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    Storing and preserving fruit and vegetables correctly

Storing and preserving fruit and vegetables correctly

It's easy to live with a well-stocked larder. It's also practical, because delicious food is always at hand, especially when things have to be done quickly. In addition to short-term storage in the cellar or refrigerator, there are a few methods for keeping fruit and vegetables for longer. Here is an overview with a few simple tips and tricks.

Storing and preserving fruit and vegetables correctly

Especially in the harvest-rich summer and autumn seasons, it is impossible to eat so many fruits and vegetables as well as herbs at once. In times of great food waste, it is all the more important to make the best use of the current supply. So what is best stored where and how, so that it stays fresh and durable for as long as possible?

Cool and dark storage in the cellar or pantry:
If you have a dark, cool room at home with temperatures below 15 degrees Celsius - for example a cellar room or a pantry (in the past and still today often called "the larder"), you should definitely use it. It is the ideal place to store many types of fruit and vegetables:
- Apples, pears, stone fruit (plums, prunes ...), all tropical fruits (bananas, pineapple, mango, melon, kiwi, lemons, oranges ...)
- Onion, garlic, potatoes, sweet potato, pumpkin, pepper, tomatoes, melanzani, courgette, cucumber, cabbage, avocado, ginger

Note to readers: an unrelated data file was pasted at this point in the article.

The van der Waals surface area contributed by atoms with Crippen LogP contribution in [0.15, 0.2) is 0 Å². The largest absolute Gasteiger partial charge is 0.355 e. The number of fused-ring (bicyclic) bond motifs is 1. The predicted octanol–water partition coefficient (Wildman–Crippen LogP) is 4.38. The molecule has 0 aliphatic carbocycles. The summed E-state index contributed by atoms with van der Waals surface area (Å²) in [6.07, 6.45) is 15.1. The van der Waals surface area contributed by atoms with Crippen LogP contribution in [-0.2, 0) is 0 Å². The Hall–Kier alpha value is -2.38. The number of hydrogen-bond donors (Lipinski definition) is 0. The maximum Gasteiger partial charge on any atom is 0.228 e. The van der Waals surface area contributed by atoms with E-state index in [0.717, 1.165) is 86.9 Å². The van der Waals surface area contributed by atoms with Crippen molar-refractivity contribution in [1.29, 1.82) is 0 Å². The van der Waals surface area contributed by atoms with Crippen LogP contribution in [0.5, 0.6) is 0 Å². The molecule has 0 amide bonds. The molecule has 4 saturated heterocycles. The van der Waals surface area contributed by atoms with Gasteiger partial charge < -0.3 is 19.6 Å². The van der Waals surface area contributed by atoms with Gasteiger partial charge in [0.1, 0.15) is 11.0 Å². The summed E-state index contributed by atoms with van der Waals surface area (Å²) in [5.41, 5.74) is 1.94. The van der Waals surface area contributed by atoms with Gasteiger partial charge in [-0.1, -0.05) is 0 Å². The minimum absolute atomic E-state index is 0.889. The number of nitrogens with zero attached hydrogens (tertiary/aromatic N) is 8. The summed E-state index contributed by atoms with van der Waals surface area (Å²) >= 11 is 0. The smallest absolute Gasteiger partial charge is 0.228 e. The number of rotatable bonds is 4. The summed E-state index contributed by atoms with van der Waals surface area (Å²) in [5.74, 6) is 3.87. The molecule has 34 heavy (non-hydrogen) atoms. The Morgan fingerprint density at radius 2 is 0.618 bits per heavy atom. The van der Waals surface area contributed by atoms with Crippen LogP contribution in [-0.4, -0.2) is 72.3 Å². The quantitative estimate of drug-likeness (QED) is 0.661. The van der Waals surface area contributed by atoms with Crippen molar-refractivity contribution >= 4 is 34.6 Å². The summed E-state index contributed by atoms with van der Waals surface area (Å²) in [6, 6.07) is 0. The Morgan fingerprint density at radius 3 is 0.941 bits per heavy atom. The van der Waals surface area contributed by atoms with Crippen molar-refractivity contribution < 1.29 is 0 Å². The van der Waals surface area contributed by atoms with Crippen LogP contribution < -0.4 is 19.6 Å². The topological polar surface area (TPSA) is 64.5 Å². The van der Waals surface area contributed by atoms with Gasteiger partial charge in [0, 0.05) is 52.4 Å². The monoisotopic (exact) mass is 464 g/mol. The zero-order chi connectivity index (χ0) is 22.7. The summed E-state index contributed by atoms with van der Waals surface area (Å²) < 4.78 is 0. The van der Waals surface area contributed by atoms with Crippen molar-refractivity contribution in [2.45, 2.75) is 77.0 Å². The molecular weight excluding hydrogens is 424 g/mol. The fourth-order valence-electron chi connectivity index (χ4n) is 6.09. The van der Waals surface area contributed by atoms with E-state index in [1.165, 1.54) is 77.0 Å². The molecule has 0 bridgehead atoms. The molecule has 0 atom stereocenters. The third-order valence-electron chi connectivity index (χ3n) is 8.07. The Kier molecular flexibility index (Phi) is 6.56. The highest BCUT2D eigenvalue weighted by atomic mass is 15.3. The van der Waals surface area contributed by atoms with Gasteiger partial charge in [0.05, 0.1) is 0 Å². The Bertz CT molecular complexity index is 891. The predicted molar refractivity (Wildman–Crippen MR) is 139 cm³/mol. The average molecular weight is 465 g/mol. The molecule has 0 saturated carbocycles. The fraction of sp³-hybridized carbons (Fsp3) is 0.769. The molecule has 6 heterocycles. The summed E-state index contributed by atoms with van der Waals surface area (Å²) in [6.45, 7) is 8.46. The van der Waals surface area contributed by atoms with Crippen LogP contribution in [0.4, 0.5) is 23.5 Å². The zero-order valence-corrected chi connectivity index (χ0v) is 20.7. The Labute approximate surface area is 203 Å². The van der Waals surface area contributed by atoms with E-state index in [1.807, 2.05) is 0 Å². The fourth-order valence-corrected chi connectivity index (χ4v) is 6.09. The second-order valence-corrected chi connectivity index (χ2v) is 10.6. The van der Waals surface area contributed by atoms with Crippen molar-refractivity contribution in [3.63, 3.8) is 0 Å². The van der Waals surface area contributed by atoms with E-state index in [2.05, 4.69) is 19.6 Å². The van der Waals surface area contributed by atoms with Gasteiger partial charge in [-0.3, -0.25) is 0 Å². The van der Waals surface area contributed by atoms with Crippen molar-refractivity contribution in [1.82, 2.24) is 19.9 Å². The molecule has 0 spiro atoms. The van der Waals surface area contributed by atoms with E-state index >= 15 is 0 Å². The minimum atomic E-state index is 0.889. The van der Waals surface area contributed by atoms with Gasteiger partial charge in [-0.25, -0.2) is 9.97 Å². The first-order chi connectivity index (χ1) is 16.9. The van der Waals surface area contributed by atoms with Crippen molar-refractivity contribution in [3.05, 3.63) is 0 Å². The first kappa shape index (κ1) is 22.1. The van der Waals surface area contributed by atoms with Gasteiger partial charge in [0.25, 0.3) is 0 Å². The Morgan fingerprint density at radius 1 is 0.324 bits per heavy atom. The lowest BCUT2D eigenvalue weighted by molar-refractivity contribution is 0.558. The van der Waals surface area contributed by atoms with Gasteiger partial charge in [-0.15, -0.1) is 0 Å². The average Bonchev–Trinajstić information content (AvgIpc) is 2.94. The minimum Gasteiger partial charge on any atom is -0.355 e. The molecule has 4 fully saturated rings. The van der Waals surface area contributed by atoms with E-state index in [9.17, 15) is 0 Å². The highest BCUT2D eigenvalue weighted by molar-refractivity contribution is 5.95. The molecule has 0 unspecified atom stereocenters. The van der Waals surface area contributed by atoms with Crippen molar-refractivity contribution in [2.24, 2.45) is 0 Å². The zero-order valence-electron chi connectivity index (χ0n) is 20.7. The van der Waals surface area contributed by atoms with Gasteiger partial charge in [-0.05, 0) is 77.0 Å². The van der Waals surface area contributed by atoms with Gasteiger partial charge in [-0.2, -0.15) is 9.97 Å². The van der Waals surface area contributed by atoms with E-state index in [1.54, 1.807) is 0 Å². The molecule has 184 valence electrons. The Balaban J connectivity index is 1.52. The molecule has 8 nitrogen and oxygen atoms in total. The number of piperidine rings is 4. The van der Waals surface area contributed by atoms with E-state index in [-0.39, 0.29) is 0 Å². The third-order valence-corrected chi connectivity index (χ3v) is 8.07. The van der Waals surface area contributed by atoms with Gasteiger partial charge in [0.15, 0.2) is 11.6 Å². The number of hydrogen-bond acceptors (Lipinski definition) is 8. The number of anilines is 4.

Classic stored vegetables such as root vegetables (carrots, parsnips, beetroot, etc.) and potatoes should ideally be wrapped in sand to retain moisture for longer. And important: Never store apples, pears, stone fruit or tomatoes next to stored vegetables, because the ripening gas ethylene they emit promotes their sprouting or earlier spoilage.

Storage in the refrigerator
If there is no such room, then fruit and vegetables suitable for the fridge belong - preferably separately - at the bottom of the vegetable drawer. Here it is two to three degrees Celsius warmer than the average temperature inside the fridge. Fruit and vegetables are best placed in glass, clay or plastic containers. Remove leafy greens, e.g. from carrots or radishes, beforehand, otherwise they will lose moisture and the vegetables will quickly become shrivelled. Newer appliance models have special fresh food shops that are cool just above 0°degrees and combined with ideal humidity, so that the shelf life is even longer as a result. But be careful: These vegetables are absolutely sensitive to cold and therefore do not belong in the refrigerator: potatoes, tomatoes, peppers, green beans, pumpkin and courgettes, as well as exotic (citrus) fruits from warm growing regions. They should be stored in a dark and cool place or at room temperature. Also good to know: Unripe avocados, pears, kiwis, nectarines, peaches, plums and damsons can ripen at room temperature until they are ready to eat. And please do not forget: Opened packages of fruit and/or vegetable juices absolutely belong in the refrigerator, even if they can be stored at room temperature for a long time when closed.